Refugees and Asylum Seekers
North Korea criminalizes leaving the country without state permission. Those who leave face grave punishment upon repatriation such as lengthy terms in horrendous detention facilities or forced labor camps with chronic food and medicine shortages, harsh working conditions, and mistreatment and torture by camp guards. Some are even executed, depending on their offense and who they met abroad.
Most North Koreans who leave do so across the country's northern border with China. Hundreds of thousands have fled since the 1990s, and some have settled in China's Yanbian Korean Autonomous Prefecture. Beijing categorically labels North Koreans in China "illegal" economic migrants and routinely repatriates them, despite its obligation to offer protection to refugees under both customary international law and the Refugee Convention of 1951 and its 1967 protocol, to which China is a party.
Many North Korean women in China live with local men in de facto marriages. Even if they have lived there for years, they are not entitled to legal residence and face arrest and repatriation. Some North Korean women and girls are trafficked into marriage or prostitution in China. Many children of such unrecognized marriages are forced to live without a legal identity or access to elementary education in order to avoid their mothers being identified and repatriated.
North Korea's judiciary is neither transparent nor independent. All personnel involved in the judiciary, including judges, prosecutors, lawyers, court clerks, and jury members are appointed and tightly controlled by the ruling Workers' Party of Korea. In cases designated as political crimes, suspects are not even sent through a nominal judicial process; after interrogation they are either executed or sent to a forced labor camp with their entire families.
The ruling Korean Workers' Party firmly controls the only authorized trade union organization, the General Federation of Trade Unions of Korea. South Korean companies employ some 44,000 North Korean workers in the Kaesong Industrial Complex (KIC), where the law governing working conditions falls far short of international standards on freedom of association, the right to collective bargaining, and gender discrimination and sexual harassment.
Restrictions on Information, Association, and Movement
The government uses fear – generated mainly by threats of forced labor and public executions – to prevent dissent, and imposes harsh restrictions on freedom of information, association, assembly, and travel.
North Korea operates a vast network of informants to monitor and punish persons for subversive behavior. All media and publications are state-controlled, and unauthorized access to non-state radio or TV broadcasts is severely punished. The government periodically investigates the "political background" of its citizens to assess their loyalty to the ruling party, and forces Pyongyang residents who fail such assessments to leave the capital.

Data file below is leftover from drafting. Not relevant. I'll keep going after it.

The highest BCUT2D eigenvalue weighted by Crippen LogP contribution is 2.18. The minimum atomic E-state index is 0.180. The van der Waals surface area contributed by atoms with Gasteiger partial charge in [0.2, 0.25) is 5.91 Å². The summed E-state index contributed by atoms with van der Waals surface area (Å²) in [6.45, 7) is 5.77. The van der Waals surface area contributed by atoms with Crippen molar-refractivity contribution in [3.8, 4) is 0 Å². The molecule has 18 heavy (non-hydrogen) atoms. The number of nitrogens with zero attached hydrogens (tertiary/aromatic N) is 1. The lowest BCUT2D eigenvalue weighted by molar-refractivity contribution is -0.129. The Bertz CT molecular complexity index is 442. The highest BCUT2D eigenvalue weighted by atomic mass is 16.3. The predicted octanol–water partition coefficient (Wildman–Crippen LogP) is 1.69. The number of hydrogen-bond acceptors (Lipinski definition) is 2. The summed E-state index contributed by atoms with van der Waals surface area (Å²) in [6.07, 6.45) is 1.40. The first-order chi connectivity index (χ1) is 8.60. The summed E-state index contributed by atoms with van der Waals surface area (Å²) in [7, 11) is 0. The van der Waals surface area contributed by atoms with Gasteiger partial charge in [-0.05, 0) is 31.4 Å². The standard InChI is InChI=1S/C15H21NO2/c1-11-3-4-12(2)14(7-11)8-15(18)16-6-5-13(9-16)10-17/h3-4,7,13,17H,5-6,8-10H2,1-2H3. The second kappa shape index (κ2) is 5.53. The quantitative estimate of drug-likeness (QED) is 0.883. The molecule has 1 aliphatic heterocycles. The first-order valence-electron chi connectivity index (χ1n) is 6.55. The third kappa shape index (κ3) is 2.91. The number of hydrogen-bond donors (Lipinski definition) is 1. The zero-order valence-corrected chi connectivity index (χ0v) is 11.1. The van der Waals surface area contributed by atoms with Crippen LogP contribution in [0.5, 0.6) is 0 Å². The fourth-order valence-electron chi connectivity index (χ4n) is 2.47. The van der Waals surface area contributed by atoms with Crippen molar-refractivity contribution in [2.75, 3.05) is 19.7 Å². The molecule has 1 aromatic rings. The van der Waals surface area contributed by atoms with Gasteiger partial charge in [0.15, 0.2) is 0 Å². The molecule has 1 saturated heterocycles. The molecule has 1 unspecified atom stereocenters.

Key International Actors
The UN Human Rights Council reviewed North Korea's human rights record at a Universal Periodic Review session in December 2009. North Korea failed to formally state whether it accepts any of the 167 recommendations that it took under advisement from that session. The same month the UN General Assembly adopted a resolution against North Korea for the fifth straight year, citing member states' serious concerns about continuing reports of "systemic, widespread, and grave violations of civil, political, economic, social, and cultural rights." In April 2010 the council adopted a resolution against North Korea for the third year for abysmal, systematic human rights violations.
In July 2010 the European Parliament adopted a resolution calling for the European Union to sponsor a resolution to establish a UN commission of inquiry to assess past and present human rights violations in North Korea.
The Six-Party talks on denuclearizing the Korean peninsula remain stymied. Citing the attack on the Cheonan, the US announced new sanctions targeting Office 39, a secretive Korean Workers' Party organization known to raise foreign currency for the party. North Korea jailed Aijalon Mahli Gomes, a US citizen who crossed the border, on charges of illegal entry and other unspecified crimes. Former US President Jimmy Carter secured Gomes' release in August 2010.
North Korean leader Kim Jong Il visited Chinese leaders in Beijing in May and August 2010 to discuss economic and other cooperation schemes. Observers speculate the trips were tied to building support for a future transfer of power from Kim to his third son, Kim Jong Un.
North Korea's relations with Japan remained frosty, largely due to a dispute over abductees. North Korea admitted in 2002 that its agents had abducted 13 Japanese citizens in the 1970s and 1980s to use them for training North Korean spies. It returned five to Japan, but claimed the other eight had died. Japan insists the number of abductees is higher. No legal means of immigration between the two countries exists; of the nearly 100,000 migrants from Japan to North Korea between 1959 and 1984, only 200 have been able to return to Japan by escaping clandestinely.